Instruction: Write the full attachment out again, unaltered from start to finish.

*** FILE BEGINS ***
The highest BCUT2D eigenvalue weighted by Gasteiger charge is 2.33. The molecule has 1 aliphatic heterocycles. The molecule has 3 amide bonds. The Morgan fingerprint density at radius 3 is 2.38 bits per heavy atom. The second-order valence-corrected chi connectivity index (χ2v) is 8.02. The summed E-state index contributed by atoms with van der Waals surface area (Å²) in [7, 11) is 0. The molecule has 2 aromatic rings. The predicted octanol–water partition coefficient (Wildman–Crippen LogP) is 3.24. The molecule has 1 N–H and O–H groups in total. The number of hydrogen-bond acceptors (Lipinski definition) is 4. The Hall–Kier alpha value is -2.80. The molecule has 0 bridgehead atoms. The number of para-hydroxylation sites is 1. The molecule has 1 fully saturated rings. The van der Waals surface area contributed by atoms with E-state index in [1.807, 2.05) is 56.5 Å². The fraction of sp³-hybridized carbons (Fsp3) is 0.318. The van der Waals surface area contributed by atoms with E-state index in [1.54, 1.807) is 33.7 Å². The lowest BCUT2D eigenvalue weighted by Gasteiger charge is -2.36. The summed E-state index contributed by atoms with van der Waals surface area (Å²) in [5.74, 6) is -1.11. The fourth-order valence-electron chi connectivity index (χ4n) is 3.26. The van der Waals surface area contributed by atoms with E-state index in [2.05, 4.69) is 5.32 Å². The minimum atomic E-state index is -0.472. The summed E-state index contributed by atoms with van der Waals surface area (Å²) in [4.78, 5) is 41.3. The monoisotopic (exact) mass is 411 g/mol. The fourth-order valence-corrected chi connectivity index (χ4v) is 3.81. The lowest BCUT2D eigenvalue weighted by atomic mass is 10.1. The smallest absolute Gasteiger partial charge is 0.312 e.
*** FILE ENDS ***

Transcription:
The highest BCUT2D eigenvalue weighted by Gasteiger charge is 2.33. The molecule has 1 aliphatic heterocycles. The molecule has 3 amide bonds. The Morgan fingerprint density at radius 3 is 2.38 bits per heavy atom. The second-order valence-corrected chi connectivity index (χ2v) is 8.02. The summed E-state index contributed by atoms with van der Waals surface area (Å²) in [7, 11) is 0. The molecule has 2 aromatic rings. The predicted octanol–water partition coefficient (Wildman–Crippen LogP) is 3.24. The molecule has 1 N–H and O–H groups in total. The number of hydrogen-bond acceptors (Lipinski definition) is 4. The Hall–Kier alpha value is -2.80. The molecule has 0 bridgehead atoms. The number of para-hydroxylation sites is 1. The molecule has 1 fully saturated rings. The van der Waals surface area contributed by atoms with E-state index in [1.807, 2.05) is 56.5 Å². The fraction of sp³-hybridized carbons (Fsp3) is 0.318. The van der Waals surface area contributed by atoms with E-state index in [1.54, 1.807) is 33.7 Å². The lowest BCUT2D eigenvalue weighted by Gasteiger charge is -2.36. The summed E-state index contributed by atoms with van der Waals surface area (Å²) in [5.74, 6) is -1.11. The fourth-order valence-electron chi connectivity index (χ4n) is 3.26. The van der Waals surface area contributed by atoms with E-state index in [2.05, 4.69) is 5.32 Å². The minimum atomic E-state index is -0.472. The summed E-state index contributed by atoms with van der Waals surface area (Å²) in [4.78, 5) is 41.3. The monoisotopic (exact) mass is 411 g/mol. The fourth-order valence-corrected chi connectivity index (χ4v) is 3.81. The lowest BCUT2D eigenvalue weighted by atomic mass is 10.1. The smallest absolute Gasteiger partial charge is 0.312 e.